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Inflammatory back pain affects approximately 3% of adults.1 This kind of back pain is often mistaken for mechanical back pain. There are several conditions that can cause inflammatory back pain, some of which are difficult to diagnose. Fortunately, in the last 10 years, scientific advances have made it easier for doctors to identify some of these conditions, and to manage them.2

Inflammatory back pain can impact your life in many ways. It is important to work with your doctor to find out whether your pain is inflammatory because this can impact how the pain is managed in the future. Early diagnosis is also important  as some causes of back pain may become worse over time.

Although you may find that exercise or painkillers purchased from your pharmacy may ease some of your symptoms,it is still important that you go to your doctor to be diagnosed properly.

Could your back pain be due to inflammation? Complete the Symptom Checker and find out.


Inflammatory back pain can have certain features that distinguish it from other types of back pain, specifically mechanical back pain. These features include:

  • Young age at onset, typically seen in those under 40 years old
  • Gradual onset of pain
  • Symptoms of back pain improve with exercise
  • Pain does not improve with rest
  • Pain at night, often waking a person in the second half of the night
  • Morning stiffness that lasts for more than 30 minutes
  • Pain lasting for more than 3 months
  • Alternating buttock pain


Inflammatory back pain may be caused by certain autoimmune diseases.4 Some autoimmune conditions that are linked closely to back pain are non-radiographic axial spondyloarthritis, ankylosing spondylitis, psoriatic arthritis and reactive arthritis.

It is important that inflammatory back pain is recognised and diagnosed so that it may be managed properly.


An autoimmune condition is when the body is attacking itself and its own healthy tissue. There are several types of autoimmune conditions and some of these are very closely linked to inflammatory back pain.

Axial spondyloarthritis is an umbrella term for two conditions that cause inflammatory back pain, ankylosing spondylitis and non-radiographic axial spondyloarthritis.

  • Ankylosing spondylitis – this is a form of inflammatory arthritis in which joints of the spine become inflamed, often leading to stiffness and pain in the back. The damage to the spine and joints connecting the spine to the pelvis from this condition can be seen on X-ray.5

  • Sometimes, patients may experience pain and limited movement, even though doctors are unable to see any inflammation on an X-ray. This is known as non-radiographic axial spondyloarthritis.5 In this case, more advanced ways of looking at the joints are needed, such as a magnetic resonance imaging (MRI) scan. Non-radiographic axial spondyloarthritis and ankylosing spondylitis share many symptoms.5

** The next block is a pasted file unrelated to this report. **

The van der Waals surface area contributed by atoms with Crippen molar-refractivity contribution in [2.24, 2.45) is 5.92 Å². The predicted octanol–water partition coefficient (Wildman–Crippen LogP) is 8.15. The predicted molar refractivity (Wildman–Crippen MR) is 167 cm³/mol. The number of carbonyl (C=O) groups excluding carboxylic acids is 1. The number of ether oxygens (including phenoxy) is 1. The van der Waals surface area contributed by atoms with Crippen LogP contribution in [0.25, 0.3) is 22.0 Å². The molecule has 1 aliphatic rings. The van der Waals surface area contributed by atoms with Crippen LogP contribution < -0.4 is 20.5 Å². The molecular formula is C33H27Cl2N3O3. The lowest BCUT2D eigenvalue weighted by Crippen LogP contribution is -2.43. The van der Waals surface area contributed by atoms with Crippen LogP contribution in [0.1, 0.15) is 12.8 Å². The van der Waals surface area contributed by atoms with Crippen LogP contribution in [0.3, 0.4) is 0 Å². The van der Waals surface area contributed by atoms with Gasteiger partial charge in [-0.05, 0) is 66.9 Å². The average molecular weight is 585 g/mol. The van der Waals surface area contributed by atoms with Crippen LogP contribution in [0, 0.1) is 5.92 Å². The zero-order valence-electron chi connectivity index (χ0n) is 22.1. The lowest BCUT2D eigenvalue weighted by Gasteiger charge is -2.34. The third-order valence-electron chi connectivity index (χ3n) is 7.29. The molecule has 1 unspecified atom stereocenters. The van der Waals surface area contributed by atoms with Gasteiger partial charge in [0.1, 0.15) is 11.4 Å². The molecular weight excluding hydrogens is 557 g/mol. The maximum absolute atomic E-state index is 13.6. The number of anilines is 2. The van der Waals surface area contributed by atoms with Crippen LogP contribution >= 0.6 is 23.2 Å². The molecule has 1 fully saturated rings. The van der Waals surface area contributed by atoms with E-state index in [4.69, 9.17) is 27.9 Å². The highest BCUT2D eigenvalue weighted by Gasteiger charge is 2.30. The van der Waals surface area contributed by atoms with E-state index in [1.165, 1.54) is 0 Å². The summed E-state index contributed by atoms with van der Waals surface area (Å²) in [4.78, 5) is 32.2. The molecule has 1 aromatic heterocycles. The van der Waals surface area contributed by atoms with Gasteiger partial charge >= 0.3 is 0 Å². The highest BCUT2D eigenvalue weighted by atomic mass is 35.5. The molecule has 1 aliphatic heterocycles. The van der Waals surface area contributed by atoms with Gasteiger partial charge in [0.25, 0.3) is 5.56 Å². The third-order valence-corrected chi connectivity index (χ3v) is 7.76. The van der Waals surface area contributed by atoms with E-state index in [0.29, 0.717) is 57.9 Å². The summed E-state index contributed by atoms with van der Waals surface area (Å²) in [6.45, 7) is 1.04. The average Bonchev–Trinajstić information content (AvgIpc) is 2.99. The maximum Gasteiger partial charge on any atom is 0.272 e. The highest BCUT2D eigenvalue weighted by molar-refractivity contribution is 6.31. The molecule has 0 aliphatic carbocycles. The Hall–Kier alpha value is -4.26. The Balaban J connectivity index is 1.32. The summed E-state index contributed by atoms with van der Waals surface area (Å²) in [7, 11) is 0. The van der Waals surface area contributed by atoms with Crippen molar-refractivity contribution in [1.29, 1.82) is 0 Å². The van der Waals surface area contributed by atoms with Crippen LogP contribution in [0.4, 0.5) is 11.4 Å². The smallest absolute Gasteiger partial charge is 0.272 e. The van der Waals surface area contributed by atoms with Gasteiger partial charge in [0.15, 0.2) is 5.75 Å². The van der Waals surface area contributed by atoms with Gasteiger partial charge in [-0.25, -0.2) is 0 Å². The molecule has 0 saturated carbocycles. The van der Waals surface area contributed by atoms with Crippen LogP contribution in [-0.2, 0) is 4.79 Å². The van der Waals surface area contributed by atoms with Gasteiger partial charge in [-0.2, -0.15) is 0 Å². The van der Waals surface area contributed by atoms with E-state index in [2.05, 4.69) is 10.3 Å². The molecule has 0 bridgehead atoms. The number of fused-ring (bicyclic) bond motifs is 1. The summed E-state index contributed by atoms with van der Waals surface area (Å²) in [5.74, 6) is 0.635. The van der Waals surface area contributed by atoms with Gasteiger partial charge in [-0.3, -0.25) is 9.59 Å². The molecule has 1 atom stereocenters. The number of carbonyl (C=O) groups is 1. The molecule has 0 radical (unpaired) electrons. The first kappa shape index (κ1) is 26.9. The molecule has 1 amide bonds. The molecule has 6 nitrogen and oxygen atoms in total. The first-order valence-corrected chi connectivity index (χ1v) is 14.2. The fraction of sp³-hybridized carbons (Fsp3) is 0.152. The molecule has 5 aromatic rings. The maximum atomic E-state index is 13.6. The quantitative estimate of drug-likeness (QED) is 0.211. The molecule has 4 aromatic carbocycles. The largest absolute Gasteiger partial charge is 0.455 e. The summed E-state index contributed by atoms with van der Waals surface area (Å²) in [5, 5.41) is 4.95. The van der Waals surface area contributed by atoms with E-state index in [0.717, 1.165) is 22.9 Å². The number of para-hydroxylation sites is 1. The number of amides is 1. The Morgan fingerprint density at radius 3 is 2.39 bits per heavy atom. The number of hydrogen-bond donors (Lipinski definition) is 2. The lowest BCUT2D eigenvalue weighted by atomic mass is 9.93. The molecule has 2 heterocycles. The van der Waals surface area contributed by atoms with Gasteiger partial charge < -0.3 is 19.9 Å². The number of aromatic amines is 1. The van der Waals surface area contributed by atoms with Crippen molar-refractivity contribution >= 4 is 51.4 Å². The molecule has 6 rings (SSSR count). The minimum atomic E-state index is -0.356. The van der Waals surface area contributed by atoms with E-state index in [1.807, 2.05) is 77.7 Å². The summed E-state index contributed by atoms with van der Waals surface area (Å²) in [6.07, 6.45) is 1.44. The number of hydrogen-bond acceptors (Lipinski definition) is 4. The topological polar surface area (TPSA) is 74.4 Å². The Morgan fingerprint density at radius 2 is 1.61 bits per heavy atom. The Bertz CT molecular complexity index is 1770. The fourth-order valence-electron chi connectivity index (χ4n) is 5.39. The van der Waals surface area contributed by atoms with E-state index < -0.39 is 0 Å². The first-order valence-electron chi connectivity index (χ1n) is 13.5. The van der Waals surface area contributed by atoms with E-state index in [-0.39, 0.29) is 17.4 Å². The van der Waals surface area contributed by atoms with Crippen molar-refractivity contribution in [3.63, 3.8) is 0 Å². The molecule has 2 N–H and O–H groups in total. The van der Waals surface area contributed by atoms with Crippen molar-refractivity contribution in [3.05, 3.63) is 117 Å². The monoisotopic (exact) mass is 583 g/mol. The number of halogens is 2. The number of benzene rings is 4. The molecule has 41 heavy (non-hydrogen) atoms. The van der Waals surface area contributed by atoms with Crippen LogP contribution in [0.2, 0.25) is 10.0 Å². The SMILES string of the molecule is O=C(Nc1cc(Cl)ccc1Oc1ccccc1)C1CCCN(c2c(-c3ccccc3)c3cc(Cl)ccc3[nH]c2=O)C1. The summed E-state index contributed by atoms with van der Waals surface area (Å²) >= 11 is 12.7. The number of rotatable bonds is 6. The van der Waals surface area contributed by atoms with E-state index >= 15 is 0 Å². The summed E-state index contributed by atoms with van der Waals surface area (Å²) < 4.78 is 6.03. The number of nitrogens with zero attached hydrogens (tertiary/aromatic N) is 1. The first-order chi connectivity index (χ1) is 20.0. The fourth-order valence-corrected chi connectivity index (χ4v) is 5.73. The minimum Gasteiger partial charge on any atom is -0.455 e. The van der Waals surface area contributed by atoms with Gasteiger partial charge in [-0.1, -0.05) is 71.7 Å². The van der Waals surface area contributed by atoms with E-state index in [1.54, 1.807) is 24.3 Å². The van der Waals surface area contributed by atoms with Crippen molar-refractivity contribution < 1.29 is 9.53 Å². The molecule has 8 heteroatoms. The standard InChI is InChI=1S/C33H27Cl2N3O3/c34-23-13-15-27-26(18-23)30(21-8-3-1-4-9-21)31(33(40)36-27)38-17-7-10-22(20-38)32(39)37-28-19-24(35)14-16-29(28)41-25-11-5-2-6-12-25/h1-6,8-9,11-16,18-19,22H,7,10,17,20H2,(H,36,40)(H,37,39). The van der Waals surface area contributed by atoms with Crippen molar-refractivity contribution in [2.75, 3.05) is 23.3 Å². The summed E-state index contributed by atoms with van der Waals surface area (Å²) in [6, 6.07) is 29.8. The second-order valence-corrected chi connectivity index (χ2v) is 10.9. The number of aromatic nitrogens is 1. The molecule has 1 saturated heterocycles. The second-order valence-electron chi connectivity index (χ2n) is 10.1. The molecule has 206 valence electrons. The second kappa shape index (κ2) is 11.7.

Other inflammatory arthritic conditions – some arthritic conditions that lead to inflammatory back pain can start in different parts of the body. These inflammatory arthritic conditions can affect the skin (psoriatic arthritis),6 eyes or urinary tract (reactive arthritis),7 intestines or bowels (enteropathic arthritis)8 or joints (rheumatoid arthritis).9

Although symptoms of these diseases most often include tenderness and swelling in the affected joints or tissues, in many people, this can also develop into inflammatory back pain.

There is no simple test for most of these conditions. To help diagnose these disorders, doctors may complete a physical examination, perform MRI imaging and/or order blood tests to check for genetic markers.


There are different types of back pain and it's important to find out which type of pain you have, so it can be managed appropriately. If you have had back pain for more than 3 months, you should complete our short Symptom Checker to help you and your doctor understand if your back pain is more likely to be inflammatory.


  1. Hamilton L, Macgregor A, Warmington V, et al. The prevalence of inflammatory back pain in a UK primary care population. Rheumatology (Oxford) 2014;53:161-4.
  2. Sieper J, et al. The Assessment of SpondyloArthritis International Society (ASAS) handbook: a guide to assess spondyloarthritis. Ann Rheum Dis. 2009;68:ii1–ii44.
  3. National Ankylosing Spondylitis Society (NASS). Differentiating inflammatory and mechanical back pain. 2012.
  4. Cohen SP, et al. Management of low back pain. BMJ. 2008;337:a2167
  5. Rudwaleit M, van der Heijde D, Landewe R, et al. The development of Assessment of SpondyloArthritis international Society classification criteria for axial spondyloarthritis. Part II: Validation and final selection. Ann Rheum Dis. 2009;68:777–783.
  6. Gladman DD, Antoni C, Mease P, Clegg DO, Nash P. Psoriatic arthritis: epidemiology, clinical features, course, and outcome. Ann Rheum Dis. 2005;64(Suppl II):ii14-7.
  7. Agarwal MP, Giri S, Sharma V, Bhardwaj G. Concurrent reactive arthritis and myelitis - a case report. Int Arch Med. 2009;2:17.
  8. Kiratiseavee S, Brent LH. Spondyloarthropathies: using presentation to make the diagnosis. Cleve Clin J Med. 2004;71:184-206.
  9. Aletaha D, Neogi T, Silman AJ, et al. 2010 Rheumatoid arthritis classification criteria: an American College of Rheumatology/European League Against Rheumatism collaborative initiative. Arthritis Rheum. 2010;62:2569-81.